A hospital based cross-sectional study was carried out at two major tertiary care hospitals of Kaski Western Regional Hospital and Manipal Teaching Hospital, from 18th January to 8th March, 2016. Different body fluids sample was collected and was processed in Microbiology department of Pokhara University. The permission was taken from the School of Health Sciences, Pokhara University. The Consent for sample collection was taken from the Head of department of Microbiology at Western Regional Hospital and Manipal Teaching Hospital. The consent was also taken from each patient included in the study regarding the details of the research work and privacy of their identity for the further dissemination of results. Only the isolates of S.aureus from all body fluids and of all age groups and gender were included. Duplicate isolates from the same patient were excluded in the study. Clinical samples such as pus, wound swabs, urine, blood, sputum and nasal swabs were collected from patient visiting WRH and MTH. Samples were collected asceptically using standard procedure in a sterile container. Each sample was labelled with unique code number and various other information including age, sex, clinical history, location, etc were also recorded. Those samples were asceptically transported to Microbiology laboratory of WRH. All samples were processed by inoculation in blood and Mac-conkey agar and S. aureus isolates were confirmed by gram staining, catalase test, coagulase test and followed by antibiotic sensitivity test using different antibiotics like Cefoxitin (30mcg), Oxacilin (1 mcg), Vancomycin ( 30 mcg) and Gentamicin (30 mcg) on Muller Hinton Agar and the results were noted.

Research Design

untitled

Results

A total of 450 samples including pus, blood, sputum, urine and nasal swab were collected using standard procedure from Western Regional Hospital (WRH) and Manipal Teaching Hospital (MTH) and transported to the study site in an ascetical conditions. Those samples were inoculated in Blood Agar (BA) and Macconkey Agar (MA) and on the basis of Gram’s stain; Slide Coagulase Test, S.aureus isolates were identified, isolated and preserved in special media. Later the preserved isolates were sub-cultured on Nutrient Agar (NA).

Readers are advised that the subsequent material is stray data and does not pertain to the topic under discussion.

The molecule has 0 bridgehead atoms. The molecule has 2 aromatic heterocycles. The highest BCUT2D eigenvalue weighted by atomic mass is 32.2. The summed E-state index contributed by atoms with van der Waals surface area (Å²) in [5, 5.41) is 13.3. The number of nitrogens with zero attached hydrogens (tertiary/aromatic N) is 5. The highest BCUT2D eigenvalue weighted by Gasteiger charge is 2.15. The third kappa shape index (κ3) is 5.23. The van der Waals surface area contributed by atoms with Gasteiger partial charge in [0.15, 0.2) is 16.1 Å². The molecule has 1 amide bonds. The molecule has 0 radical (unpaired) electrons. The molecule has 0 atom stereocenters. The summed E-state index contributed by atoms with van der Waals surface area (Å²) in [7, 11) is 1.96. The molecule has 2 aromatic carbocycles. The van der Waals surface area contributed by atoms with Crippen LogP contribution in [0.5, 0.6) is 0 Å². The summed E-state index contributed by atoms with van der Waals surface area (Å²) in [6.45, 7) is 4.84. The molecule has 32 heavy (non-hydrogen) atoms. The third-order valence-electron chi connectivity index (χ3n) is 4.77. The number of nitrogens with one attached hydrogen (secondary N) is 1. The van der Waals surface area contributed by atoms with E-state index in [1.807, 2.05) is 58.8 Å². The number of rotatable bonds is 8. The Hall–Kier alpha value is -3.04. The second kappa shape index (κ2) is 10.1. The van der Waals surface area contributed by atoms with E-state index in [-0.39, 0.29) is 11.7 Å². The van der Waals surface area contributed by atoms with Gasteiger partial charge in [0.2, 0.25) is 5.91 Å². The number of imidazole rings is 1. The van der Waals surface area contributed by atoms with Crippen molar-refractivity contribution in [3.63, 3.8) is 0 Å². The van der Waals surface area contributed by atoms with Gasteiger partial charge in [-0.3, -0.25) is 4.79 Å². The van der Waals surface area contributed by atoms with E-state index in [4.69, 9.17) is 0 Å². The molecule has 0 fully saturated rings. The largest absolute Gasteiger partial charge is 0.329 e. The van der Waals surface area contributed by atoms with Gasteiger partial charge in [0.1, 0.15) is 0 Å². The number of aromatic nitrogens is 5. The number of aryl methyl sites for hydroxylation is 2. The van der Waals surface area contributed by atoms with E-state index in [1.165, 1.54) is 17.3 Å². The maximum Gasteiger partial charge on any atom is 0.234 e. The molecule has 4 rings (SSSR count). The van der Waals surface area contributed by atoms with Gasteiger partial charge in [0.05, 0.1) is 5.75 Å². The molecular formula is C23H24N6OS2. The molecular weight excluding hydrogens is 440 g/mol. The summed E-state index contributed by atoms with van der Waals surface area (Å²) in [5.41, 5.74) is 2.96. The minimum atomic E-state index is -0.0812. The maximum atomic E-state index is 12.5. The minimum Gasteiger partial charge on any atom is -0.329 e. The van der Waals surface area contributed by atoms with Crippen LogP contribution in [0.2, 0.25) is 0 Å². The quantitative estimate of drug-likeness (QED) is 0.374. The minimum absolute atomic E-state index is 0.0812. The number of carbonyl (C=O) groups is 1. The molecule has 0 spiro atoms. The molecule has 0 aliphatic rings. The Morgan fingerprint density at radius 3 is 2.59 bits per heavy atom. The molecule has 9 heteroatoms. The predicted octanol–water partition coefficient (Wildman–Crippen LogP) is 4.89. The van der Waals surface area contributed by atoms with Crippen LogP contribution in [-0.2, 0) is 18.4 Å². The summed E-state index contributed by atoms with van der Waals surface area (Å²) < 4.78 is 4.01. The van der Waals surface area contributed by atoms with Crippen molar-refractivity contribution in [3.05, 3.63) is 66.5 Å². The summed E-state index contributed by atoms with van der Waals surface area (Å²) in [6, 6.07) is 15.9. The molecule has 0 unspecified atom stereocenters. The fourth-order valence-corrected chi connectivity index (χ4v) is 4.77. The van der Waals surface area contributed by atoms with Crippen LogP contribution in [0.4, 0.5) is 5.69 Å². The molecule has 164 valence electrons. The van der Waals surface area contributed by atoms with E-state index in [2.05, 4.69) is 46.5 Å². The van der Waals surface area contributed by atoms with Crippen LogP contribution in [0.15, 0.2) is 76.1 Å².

Sample distribution from Inpatient and Outpatient

A total of 98 Staphylococcus were isolated from different samples of inpatient and outpatient of WRH and MTH. These included 37 (37.8%) inpatient and 61 (62.8%) outpatient.

Table 1: Sample distribution from Inpatient and Outpatient

Name of the Hospitals Sex of the patients Indoor and outdoor patients Total
Indoor patients Outdoor patients
Western Regional Hospital Male 9 10 19
Female 10 5 15
Manipal Teaching Hospital Male 8 27 35
Female 10 19 29
Total 37 61 98

Age-wise distribution of samples

Out of total 98 isolates of S.aureus, 14 (14.3%) were observed in infants, 12 (12.2%) isolates were observed in children, in age group 15-45, 41 (41.8%) isolates. Likewise, 31 (31.6%) S.aureus were isolate in age group ≥45..

Table 2: Age-wise distribution of sample

Age of the patients Type of samples Total
Pus Nasal Swab Blood Urine Sputum
≤1 3 0 11 0 0 14
Jan-15 4 4 2 2 0 12
15-45 14 21 1 4 1 41
≥45 7 15 1 3 5 31
Total 28 40 15 9 6 98

Distribution of S.aureus in Different Samples

Out of 98 S.aureus isolates, 71 were identified as MRSA by cefoxitin and or oxacilli. The high occurrence of MRSA was found in pus (20) and nasal swab (26).

Table 3: Distribution of S.aureus in Different Samples

Sample MRSA MSSA
Inpatient Outpatient Total Inpatient Outpatient Total
Pus 9 11 20 5 3 8
Nasal swab 15 11 26 6 8 14
Blood 0 13 13 0 2 2
Urine 0 7 7 0 2 2
Sputum 1 4 5 1 0 1
Total 25 46 71 12 15 27

untitled

Figure 1: Figure showing frequency of S.aureus from different sample types

Age-wise Distribution of MRSA and MSSA

Out of 98 S.aureus isolates, 54 were from male and 44 were from female. The highest number (30) was isolated from the age group 15-45 years with second highest (22) from the age group more than 45 years.

Table 4: Age-wise Distribution of MRSA and MSSA

Age group Male Female
MRSA MSSA Total MRSA MSSA Total
<1 year 8 1 9 5 0 5
1-14 years 3 3 6 3 3 6
15-45 years 12 4 16 18 7 25
> 45 years 18 5 23 4 4 8
Total 41 13 54 30 14 44

Hospital-wise Distribution of MRSA and MSSA

Out of 98 S.aureus isolates, 37 were from Inpatient Door and 61 were from Outpatient Door. Out of 71 MRSA, the highest number (33) was isolated from Outpatient Door of Manipal Teaching Hospital.

Table 5: Hospital-wise Distribution of MRSA and MSSA

Name of the Hospital Inpatient Outpatient
MRSA MSSA Total MRSA MSSA Total
Western Regional Hospital 13 6 19 13 2 15
Manipal Teaching Hospital 12 6 18 33 13 46
Total 25 12 37 46 15 61